Learn why this latest oil disaster could actually help give America’s next big pipeline project the green light…
The scenes were startling.
You can almost hear the environmentalists chanting in unison: “We told you so.”
A couple weeks ago, 12,000 barrels of Canadian crude and water spilled into a quiet neighborhood of rural Mayflower, Arkansas – a population of 2,300.
The Pegasus pipeline belonging to oil giant ExxonMobil ruptured, causing side streets and front yards to be flooded with huge quantities of black slick.
22 homes were evacuated as the cleanup efforts continue.
It’s been a total nightmare to say the least – and activists are quick to mark this as another flashpoint to their cause.
But if you look beyond the headlines, you’ll see that what happened at Mayflower could actually help make the Keystone XL pipeline a reality.
Let me explain…
While environmentalists believe that this latest oil spill will be the final curtain call for the controversial new pipeline, proponents of the plan believe such a disaster is just the wakeup call the POTUS needs to fast track it.
Not to take anything away from the hardship that the Mayflower folks are currently enduring… but Keystone supporters have a very valid point.
You see, the Pegasus was built in the 1940’s. That’s over 70 years ago.
Most structures with that type of life span – be it bridges or buildings – are either in the advanced stages of deterioration, or are in dire need of demolition due to growing safety concerns.
What’s more, we have seen significant technological improvements and safety standards over the years which would make replacing old structures all the more obvious.
The same can certainly be said of America’s aging pipeline network.
With 119,000 miles of pipe pumping 12 billion barrels of fuel across the US each year, it would be absurd to think that the system is immune to wear and tear.
But to be fair, this doesn’t imply that the oil industry should receive a “Get out of Jail” card either.
Mitigating oil spills should always be a top priority for energy companies.
However, denying the industry’s desire to replace an antiquated yet vital energy system is not only shortsighted…but potentially more environmentally threatening than installing no pipeline at all.
41% of US oil pipe was built in the 1950s and 1960s; another 15% was built before then.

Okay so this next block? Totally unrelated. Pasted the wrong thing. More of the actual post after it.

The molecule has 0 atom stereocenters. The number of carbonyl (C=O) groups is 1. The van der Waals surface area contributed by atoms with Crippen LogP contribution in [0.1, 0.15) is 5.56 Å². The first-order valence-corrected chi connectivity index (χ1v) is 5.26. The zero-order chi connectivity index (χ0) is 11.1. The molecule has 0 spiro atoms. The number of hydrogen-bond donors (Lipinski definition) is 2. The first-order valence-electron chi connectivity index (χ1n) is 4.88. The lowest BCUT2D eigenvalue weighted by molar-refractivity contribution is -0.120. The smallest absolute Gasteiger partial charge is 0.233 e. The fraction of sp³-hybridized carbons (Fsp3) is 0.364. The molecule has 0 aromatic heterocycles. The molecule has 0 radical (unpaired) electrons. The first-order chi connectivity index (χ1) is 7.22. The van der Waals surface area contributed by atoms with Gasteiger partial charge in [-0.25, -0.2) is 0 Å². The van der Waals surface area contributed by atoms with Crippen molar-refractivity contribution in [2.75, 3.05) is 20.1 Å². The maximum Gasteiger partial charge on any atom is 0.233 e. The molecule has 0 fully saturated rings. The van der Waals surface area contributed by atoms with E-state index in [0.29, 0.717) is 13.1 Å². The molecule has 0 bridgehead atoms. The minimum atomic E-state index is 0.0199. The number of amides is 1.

The infamous Enbridge pipeline that spewed thousands of barrels of oil into the Kalamazoo River in 2010 is itself over half a century old.
One can only imagine how many more spills such as Mayflower and Kalamazoo are likely to happen in the years ahead as the pipes continue to get older.
Despite heavy investments by line operators to monitor, inspect and repair their aging pipes, these are merely band-aid solutions.
Without the installation of new infrastructure like Keystone, companies will continue to be challenged with ensuring the safety of their existing pipes at all times.
Meanwhile, the supposed “next best” means of transporting crude is by rail.
But even this method of moving oil is fraught with danger.
In fact, the Manhattan Institute, a conservative think tank, estimates that transporting oil by train is 34 times more likely to result in a spill compared to the same distance by pipeline.
Earlier in March, a train carrying 96 carloads of heavy crude from the Bakken derailed into the Penobscot River in eastern Maine.
Even the Bureau of Transportation Statistics agrees that not only does rail have a much higher likelihood of accidents, but it also has a higher greenhouse gas footprint.
Keystone: The Environmental Scapegoat
So if you were to ask environmentalists why they want to shoot down the Keystone XL… most would admit that it represents all the things that are wrong with living in a carbon economy.
The back story is certainly emotional enough: they need to stop the development of oil sands as well as prevent a foreign company (Transcanada Corp.) from slicing a 1,200 mile scar through America’s heartland to export Canadian oil to foreign nations.
But if you ask the growing number of scientists and academics who see the benefits of a new pipeline system, the war against climate change may in fact be backfiring.
That’s because denying the pipeline won’t stop oil from being extracted.
With global and domestic demand for oil as high as it’s ever been, the crude will reach the markets one way or another.
As one journalist describes it, trying to cut off oil supply in the face of strong demand will be about as effective as the war against drugs.
If activists truly want to end climate change, the answer lies on the demand side of the equation, not lashing out against Keystone.
Preventing Keystone will only force the oil industry to continue moving oil through old, dilapidated pipelines or via other dangerous options.
Surely the President must realize the consequences of that.
If Obama so wishes for a greener future… he should start by giving Keystone the green light.
It would be a more environmentally responsible decision than the alternative.
Yours in profits,
for Top Stock Millionaire